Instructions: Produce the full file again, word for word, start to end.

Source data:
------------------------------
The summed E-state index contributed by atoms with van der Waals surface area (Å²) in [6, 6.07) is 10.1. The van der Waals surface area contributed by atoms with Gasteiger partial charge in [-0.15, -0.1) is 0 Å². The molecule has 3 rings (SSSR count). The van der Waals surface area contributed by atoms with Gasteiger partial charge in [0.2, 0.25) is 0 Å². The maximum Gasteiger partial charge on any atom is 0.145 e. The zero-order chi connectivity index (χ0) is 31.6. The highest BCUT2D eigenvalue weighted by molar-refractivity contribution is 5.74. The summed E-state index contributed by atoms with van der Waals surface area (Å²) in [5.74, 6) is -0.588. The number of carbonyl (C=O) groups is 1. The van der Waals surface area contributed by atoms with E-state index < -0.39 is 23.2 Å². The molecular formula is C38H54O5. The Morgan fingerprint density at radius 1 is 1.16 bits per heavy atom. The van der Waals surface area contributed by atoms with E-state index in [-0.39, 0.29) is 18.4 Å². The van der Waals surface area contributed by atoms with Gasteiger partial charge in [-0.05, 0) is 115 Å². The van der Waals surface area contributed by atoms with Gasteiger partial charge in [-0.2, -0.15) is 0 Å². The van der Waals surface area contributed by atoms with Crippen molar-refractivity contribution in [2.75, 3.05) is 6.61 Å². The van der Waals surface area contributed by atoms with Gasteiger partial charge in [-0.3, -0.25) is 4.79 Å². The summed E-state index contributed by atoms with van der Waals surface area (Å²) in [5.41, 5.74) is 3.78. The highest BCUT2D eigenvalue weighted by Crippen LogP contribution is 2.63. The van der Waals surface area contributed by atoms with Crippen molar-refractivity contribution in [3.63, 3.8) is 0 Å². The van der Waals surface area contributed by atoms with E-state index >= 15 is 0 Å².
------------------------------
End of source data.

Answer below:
The summed E-state index contributed by atoms with van der Waals surface area (Å²) in [6, 6.07) is 10.1. The van der Waals surface area contributed by atoms with Gasteiger partial charge in [-0.15, -0.1) is 0 Å². The molecule has 3 rings (SSSR count). The van der Waals surface area contributed by atoms with Gasteiger partial charge in [0.2, 0.25) is 0 Å². The maximum Gasteiger partial charge on any atom is 0.145 e. The zero-order chi connectivity index (χ0) is 31.6. The highest BCUT2D eigenvalue weighted by molar-refractivity contribution is 5.74. The summed E-state index contributed by atoms with van der Waals surface area (Å²) in [5.74, 6) is -0.588. The number of carbonyl (C=O) groups is 1. The van der Waals surface area contributed by atoms with E-state index < -0.39 is 23.2 Å². The molecular formula is C38H54O5. The Morgan fingerprint density at radius 1 is 1.16 bits per heavy atom. The van der Waals surface area contributed by atoms with E-state index in [-0.39, 0.29) is 18.4 Å². The van der Waals surface area contributed by atoms with Gasteiger partial charge in [-0.05, 0) is 115 Å². The van der Waals surface area contributed by atoms with Gasteiger partial charge in [-0.2, -0.15) is 0 Å². The van der Waals surface area contributed by atoms with Crippen molar-refractivity contribution in [2.75, 3.05) is 6.61 Å². The van der Waals surface area contributed by atoms with Gasteiger partial charge in [-0.3, -0.25) is 4.79 Å². The summed E-state index contributed by atoms with van der Waals surface area (Å²) in [5.41, 5.74) is 3.78. The highest BCUT2D eigenvalue weighted by Crippen LogP contribution is 2.63. The van der Waals surface area contributed by atoms with Crippen molar-refractivity contribution in [3.63, 3.8) is 0 Å². The van der Waals surface area contributed by atoms with E-state index >= 15 is 0 Å².